• Pay Deduction

    The lawful deduction of an employee’s pay. Only under strict circumstances can an employer deduct pay from their workers and the correct procedure must be followed.

    An employer can legally deduct the pay of an employee if: the deduction is required by law (e.g. child support, student loan repayments); the employee has agreed to the deduction in writing; they are able to recover an overpayment; or a court orders the deduction to be made.

    Unlawful deduction of an employee’s pay can result in action from the Employment Relations Authority.

  • Performance Improvement Plan (PIP)

    An assessment tool designed to help employees improve their performance or behaviour in the workplace. The purpose of a PIP is to motivate struggling employees—not a means to start the termination process.

    Each plan should focus on improving the performance or behaviour of an employee by giving them clear, easy-to-reach milestones. The plan can be drafted with help from supervisors and HR.

    Monitoring progress and reviewing the plan is essential to helping employees reach their optimal performance.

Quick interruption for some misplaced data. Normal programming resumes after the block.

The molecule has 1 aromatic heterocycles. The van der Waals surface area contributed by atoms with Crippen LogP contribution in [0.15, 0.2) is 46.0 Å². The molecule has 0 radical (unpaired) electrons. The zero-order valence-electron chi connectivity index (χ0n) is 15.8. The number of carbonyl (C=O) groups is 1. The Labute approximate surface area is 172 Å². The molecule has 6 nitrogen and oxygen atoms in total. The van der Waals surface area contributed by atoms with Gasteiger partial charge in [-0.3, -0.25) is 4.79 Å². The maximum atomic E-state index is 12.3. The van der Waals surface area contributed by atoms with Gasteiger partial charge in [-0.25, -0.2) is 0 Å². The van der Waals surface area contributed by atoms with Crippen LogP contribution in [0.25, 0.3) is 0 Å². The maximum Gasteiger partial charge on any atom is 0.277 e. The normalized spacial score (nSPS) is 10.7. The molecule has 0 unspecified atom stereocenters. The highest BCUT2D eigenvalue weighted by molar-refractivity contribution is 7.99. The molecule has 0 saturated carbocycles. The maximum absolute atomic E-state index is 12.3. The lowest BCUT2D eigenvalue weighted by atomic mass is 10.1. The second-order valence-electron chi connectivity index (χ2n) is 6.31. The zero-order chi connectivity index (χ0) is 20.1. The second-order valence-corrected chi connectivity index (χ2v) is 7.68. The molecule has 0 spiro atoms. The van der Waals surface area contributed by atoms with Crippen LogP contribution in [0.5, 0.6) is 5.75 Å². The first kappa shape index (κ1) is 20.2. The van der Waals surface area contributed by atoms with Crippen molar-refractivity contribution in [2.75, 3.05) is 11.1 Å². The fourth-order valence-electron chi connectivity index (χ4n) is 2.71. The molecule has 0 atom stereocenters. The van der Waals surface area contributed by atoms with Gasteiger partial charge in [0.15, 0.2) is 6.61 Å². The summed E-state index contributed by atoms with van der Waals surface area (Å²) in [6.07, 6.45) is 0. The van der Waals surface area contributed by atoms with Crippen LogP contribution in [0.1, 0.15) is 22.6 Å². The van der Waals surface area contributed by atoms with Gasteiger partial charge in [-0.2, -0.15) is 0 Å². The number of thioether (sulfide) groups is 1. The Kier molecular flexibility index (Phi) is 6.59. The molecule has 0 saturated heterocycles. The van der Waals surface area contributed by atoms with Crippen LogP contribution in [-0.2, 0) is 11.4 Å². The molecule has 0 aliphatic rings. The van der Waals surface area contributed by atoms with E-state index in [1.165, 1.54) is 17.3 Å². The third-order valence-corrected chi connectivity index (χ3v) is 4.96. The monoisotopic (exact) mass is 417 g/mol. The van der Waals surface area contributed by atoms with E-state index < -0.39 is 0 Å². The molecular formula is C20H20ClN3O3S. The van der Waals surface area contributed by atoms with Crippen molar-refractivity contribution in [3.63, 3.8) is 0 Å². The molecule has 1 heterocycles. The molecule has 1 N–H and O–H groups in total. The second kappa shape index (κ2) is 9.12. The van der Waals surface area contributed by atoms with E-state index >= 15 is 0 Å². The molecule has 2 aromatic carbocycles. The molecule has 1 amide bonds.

• Performance Management

    Monitoring and reviewing the performance of employees, departments and organisations to find out if they are meeting specific milestones and the long-term objectives of the business.

    Good performance management is a combination of planning, checking in and reviewing. This process is an ongoing cycle that involves constant supervision and guidance over a long period of time.

    As the needs of the business change, so do the objectives and it is important that employers keep all workers informed on the expectations of their job and how their performance relates to the overall success of the business.

  • Personal Grievance

    A formal complaint that an employee brings against a current or former employer. It is usually the next step to resolving an issue if informal discussions and mediation do not fix the problem.

    Employees can raise a personal grievance claim for a number of reasons, for example, unjustified dismissal, discrimination or harassment. A personal grievance claim must be raised within 90 days of when the problem occurred or when the employee became aware of the problem. For unfair dismissal claims, the claim must be submitted within 90 days of the employee being dismissed.

  • Piece Rates

    Payment given to an employee at a fixed rate for each item they produce or complete. For example, the number of fruit picked at an orchard, or the amount of clothing produced in a manufacturing plant.